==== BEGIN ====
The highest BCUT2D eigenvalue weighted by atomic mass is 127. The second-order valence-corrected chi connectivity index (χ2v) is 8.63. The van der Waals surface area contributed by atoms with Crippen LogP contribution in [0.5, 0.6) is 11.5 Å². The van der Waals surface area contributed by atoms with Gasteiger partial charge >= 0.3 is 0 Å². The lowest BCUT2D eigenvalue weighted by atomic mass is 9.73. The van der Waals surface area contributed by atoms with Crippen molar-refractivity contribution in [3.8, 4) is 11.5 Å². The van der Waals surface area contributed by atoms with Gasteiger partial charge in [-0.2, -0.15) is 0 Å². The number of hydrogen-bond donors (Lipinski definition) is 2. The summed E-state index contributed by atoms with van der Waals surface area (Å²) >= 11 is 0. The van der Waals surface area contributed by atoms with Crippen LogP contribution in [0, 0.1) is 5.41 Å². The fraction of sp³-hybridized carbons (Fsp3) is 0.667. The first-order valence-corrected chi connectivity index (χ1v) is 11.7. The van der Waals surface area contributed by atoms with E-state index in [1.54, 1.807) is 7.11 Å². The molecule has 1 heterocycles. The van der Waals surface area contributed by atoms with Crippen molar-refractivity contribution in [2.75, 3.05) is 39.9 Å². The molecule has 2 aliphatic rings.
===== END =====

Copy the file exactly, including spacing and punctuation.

The highest BCUT2D eigenvalue weighted by atomic mass is 127. The second-order valence-corrected chi connectivity index (χ2v) is 8.63. The van der Waals surface area contributed by atoms with Crippen LogP contribution in [0.5, 0.6) is 11.5 Å². The van der Waals surface area contributed by atoms with Gasteiger partial charge >= 0.3 is 0 Å². The lowest BCUT2D eigenvalue weighted by atomic mass is 9.73. The van der Waals surface area contributed by atoms with Crippen molar-refractivity contribution in [3.8, 4) is 11.5 Å². The van der Waals surface area contributed by atoms with Gasteiger partial charge in [-0.2, -0.15) is 0 Å². The number of hydrogen-bond donors (Lipinski definition) is 2. The summed E-state index contributed by atoms with van der Waals surface area (Å²) >= 11 is 0. The van der Waals surface area contributed by atoms with Crippen LogP contribution in [0, 0.1) is 5.41 Å². The fraction of sp³-hybridized carbons (Fsp3) is 0.667. The first-order valence-corrected chi connectivity index (χ1v) is 11.7. The van der Waals surface area contributed by atoms with E-state index in [1.54, 1.807) is 7.11 Å². The molecule has 1 heterocycles. The van der Waals surface area contributed by atoms with Crippen molar-refractivity contribution in [2.75, 3.05) is 39.9 Å². The molecule has 2 aliphatic rings.